He’d asked me about one of my neighbors who’d been loudly abusing his dog and had gotten aggressive with me when I asked him to please, please stop. Anthony wanted to know what the neighbor looked like in case they ever had their own encounter. I described everything else about my neighbor and then nervously added something like, “Also, his skin is a very pretty light brown …”

      Anthony was so thrilled I’d said that, we had a whole eye-opening conversation I wish I could remember more of. I was still so startled he responded positively to my mentioning the unmentionable that I missed some of the content to my startlement.

      Then my godmother started talking about it with me, with Anthony there, and how I felt about my old colorblindness changed somewhat dramatically. I decided I wanted to be color impervious instead of colorblind, a position I’ve held (in varying forms) since.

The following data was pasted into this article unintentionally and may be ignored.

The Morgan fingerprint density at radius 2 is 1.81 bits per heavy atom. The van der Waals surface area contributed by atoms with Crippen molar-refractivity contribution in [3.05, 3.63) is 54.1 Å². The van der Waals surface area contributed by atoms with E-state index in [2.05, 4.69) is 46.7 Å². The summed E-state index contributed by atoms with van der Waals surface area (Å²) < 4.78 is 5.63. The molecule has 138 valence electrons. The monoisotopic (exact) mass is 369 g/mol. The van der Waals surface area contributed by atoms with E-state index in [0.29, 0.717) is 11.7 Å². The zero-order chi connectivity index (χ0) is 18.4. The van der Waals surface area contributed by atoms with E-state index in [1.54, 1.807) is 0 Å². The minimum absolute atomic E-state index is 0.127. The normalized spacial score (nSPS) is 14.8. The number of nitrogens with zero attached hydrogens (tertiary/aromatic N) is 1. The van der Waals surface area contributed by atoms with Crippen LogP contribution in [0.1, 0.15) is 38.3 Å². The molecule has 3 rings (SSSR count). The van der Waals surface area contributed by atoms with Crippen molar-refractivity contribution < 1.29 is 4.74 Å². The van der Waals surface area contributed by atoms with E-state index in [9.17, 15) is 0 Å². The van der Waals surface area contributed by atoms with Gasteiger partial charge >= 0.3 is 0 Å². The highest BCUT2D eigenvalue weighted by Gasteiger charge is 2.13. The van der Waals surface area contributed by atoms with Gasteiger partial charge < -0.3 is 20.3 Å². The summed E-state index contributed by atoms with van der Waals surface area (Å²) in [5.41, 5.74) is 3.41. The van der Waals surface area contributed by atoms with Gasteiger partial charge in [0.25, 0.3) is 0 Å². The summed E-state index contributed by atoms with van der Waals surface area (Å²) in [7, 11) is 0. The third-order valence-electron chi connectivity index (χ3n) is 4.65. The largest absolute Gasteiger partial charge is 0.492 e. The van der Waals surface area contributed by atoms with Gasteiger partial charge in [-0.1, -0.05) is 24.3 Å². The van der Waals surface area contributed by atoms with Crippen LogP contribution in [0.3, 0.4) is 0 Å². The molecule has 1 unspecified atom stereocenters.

It’s been interesting following some of what I have been recently. At first I wanted to be affirmed by the folks I was following. Then I realized that want is a distraction. I want all people everywhere to be safe. I don’t need affirmation from the people I follow for insight to achieve that objective. I hope I might maybe reach a person or two who might be a little wiser than me, and able to see clearly without the first hand experience I needed first hand experience to come anywhere close to understanding.

      And more nuanced understanding for me? That will come with time. That’s OK, as long as I keep seeking it. 🙂

      • December 11, 2014 at 5:21 pm

        ” I want all people everywhere to be safe.” I so agree 🙂 ❤